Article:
Author(s): Bin Dajem SM, Almushait MA
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Abstract BACKGROUND AND OBJECTIVES: Toxoplasmosis, caused by Toxoplasma gondii, is diagnosed mainly by serological methods that are hindered by insufficient sensitivity. When it fails, it becomes necessary to rely on either direct detection of the parasite or DNA detection by polymerase chain reaction (PCR). We aimed to establish molecular tools for toxoplasmosis research in the country by using PCR targeting the B1 gene and compare it with ELISA results. DESIGN AND SETTING: Conducted at the College of Science, King Khalid University, Abha, Saudi Arabia between January 2009 and April 2010 on Saudi pregnant women attending three major hospitals in the Aseer region. PATIENTS AND METHODS: Peripheral blood samples (n=137) were collected from patients. DNA was extracted and the B1 T gondii gene was amplified by PCR. The amplicons were visualized and sequenced, and the results were analyzed. For comparison, sera were tested for anti-T gondii IgG and IgM by enzyme-linked immunosorbent assay (ELISA). RESULTS: Of the 137 samples tested, the B1 gene could be amplified in 56 cases (41\%) by PCR. DNA sequencing confirmed these results. IgM-ELISA assay detected 9 (6.5\%) of these cases. The results of immunoglobulin G detection were positive in 53 (38.6\%) of the patients. CONCLUSION: The present study showed the need for PCR as a confirmatory assay in addition to serological assays to detect recent infection. We recommend national implementation of these molecular diagnostic tools.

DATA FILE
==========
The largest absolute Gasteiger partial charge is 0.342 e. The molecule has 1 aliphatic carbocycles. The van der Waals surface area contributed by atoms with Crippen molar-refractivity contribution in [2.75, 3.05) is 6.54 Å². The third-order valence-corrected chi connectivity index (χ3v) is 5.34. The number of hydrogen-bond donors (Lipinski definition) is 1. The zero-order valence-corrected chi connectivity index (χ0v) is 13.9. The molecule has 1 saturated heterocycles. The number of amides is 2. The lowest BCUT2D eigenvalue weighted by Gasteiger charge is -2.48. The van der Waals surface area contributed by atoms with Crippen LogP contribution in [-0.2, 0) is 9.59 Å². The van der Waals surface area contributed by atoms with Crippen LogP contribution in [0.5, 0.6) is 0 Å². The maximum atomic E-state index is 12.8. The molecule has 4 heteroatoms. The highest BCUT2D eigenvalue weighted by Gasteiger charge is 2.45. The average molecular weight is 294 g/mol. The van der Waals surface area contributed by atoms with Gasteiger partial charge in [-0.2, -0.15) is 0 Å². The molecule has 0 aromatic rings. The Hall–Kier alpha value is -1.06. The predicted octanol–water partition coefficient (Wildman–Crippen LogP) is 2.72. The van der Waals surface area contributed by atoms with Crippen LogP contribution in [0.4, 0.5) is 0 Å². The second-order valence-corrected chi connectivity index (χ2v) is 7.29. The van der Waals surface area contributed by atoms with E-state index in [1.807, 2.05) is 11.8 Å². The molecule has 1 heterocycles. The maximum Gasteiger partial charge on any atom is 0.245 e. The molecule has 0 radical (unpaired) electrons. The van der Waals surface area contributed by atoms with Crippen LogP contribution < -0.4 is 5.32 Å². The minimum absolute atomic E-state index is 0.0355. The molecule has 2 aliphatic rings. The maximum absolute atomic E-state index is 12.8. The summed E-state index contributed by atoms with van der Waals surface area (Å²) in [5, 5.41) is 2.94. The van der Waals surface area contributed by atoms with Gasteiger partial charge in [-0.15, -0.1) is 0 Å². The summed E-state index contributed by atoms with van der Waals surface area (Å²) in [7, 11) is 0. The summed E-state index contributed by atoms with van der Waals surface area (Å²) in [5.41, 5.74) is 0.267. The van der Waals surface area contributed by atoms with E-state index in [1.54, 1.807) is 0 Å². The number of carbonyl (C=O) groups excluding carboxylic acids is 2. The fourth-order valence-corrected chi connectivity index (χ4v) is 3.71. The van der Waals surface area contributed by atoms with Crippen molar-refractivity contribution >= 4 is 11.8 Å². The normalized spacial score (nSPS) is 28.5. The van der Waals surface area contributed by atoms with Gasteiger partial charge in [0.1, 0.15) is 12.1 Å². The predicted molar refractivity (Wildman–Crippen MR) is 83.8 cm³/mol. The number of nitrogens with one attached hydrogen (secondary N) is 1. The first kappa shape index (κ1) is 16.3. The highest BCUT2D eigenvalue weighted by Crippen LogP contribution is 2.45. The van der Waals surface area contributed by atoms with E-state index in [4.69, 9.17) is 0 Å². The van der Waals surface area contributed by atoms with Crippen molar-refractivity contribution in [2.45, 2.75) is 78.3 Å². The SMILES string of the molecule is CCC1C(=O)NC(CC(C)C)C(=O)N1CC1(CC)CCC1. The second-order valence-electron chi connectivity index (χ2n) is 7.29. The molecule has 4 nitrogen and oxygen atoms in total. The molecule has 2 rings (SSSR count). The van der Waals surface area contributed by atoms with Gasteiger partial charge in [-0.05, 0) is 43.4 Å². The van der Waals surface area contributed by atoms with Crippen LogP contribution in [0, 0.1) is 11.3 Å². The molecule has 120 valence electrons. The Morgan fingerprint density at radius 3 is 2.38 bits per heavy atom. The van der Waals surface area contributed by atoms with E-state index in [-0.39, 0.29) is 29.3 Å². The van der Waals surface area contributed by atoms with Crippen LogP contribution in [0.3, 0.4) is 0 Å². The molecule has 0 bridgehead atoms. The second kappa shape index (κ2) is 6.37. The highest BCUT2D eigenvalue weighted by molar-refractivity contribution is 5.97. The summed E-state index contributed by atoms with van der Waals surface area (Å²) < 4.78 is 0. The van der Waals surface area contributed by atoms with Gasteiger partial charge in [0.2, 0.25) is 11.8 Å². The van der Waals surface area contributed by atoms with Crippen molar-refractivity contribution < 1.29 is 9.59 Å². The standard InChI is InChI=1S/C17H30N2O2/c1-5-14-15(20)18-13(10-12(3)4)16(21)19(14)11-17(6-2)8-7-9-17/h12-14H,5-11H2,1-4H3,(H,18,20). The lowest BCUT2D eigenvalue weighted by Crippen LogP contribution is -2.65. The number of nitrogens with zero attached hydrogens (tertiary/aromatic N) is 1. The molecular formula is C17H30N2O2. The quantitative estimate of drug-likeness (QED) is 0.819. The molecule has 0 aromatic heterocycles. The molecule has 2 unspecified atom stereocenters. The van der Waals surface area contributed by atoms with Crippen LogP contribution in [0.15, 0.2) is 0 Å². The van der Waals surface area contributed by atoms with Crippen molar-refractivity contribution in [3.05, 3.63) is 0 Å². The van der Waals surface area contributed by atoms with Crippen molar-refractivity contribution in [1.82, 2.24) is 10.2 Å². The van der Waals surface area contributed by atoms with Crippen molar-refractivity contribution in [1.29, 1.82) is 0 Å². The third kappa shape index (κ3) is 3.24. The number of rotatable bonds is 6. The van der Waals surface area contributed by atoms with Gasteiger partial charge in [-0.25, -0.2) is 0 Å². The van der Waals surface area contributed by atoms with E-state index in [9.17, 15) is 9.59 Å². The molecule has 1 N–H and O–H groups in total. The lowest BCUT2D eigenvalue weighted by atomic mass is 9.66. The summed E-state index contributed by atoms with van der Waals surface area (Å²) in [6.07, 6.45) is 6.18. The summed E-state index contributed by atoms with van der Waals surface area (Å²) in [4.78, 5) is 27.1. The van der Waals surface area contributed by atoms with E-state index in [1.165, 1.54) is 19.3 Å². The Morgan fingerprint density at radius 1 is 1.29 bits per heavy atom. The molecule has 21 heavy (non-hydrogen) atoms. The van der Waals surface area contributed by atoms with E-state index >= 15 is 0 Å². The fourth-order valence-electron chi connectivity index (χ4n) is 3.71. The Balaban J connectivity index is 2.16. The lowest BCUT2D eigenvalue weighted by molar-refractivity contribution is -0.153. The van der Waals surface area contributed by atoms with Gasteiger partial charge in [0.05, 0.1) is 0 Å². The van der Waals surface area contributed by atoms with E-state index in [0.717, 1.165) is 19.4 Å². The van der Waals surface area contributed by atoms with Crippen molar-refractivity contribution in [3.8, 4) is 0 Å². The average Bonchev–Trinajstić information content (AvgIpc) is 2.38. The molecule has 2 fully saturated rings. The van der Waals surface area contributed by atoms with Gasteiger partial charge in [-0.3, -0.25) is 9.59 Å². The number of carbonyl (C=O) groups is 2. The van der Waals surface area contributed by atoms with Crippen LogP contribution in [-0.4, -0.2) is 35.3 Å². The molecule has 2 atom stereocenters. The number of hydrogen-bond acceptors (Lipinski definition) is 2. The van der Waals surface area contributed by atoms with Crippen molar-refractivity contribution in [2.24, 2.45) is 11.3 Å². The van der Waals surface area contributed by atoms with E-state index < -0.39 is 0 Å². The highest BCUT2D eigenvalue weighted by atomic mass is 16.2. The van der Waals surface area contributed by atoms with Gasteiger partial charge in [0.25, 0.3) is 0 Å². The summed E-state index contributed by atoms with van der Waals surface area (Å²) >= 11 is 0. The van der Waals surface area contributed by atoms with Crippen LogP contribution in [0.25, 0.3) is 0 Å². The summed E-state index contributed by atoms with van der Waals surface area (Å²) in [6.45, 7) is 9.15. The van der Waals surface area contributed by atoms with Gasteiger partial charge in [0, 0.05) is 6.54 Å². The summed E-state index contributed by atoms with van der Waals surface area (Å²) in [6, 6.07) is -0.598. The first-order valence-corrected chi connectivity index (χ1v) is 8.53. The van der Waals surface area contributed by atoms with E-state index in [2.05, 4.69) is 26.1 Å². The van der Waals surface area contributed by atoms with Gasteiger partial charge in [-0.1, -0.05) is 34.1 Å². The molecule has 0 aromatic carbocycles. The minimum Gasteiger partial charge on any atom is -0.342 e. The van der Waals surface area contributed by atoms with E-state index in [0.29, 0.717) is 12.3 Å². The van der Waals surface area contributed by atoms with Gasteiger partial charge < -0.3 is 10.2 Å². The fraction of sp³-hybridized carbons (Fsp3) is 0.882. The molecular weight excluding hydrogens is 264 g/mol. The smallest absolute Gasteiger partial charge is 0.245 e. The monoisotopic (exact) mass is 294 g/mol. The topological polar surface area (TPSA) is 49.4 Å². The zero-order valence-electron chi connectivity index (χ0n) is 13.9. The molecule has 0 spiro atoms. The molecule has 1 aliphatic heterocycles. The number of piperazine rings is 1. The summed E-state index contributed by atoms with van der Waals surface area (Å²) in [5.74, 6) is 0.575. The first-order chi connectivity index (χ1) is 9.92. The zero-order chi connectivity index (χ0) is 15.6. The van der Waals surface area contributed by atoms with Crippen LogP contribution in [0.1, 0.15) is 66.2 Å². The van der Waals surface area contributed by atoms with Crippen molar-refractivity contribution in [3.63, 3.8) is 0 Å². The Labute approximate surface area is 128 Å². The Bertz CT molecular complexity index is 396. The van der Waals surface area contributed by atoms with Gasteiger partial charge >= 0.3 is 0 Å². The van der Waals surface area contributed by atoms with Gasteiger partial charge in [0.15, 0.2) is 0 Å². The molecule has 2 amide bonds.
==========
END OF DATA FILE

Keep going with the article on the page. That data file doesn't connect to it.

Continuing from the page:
This article was published in Ann Saudi Med
and referenced in Anatomy & Physiology: Current Research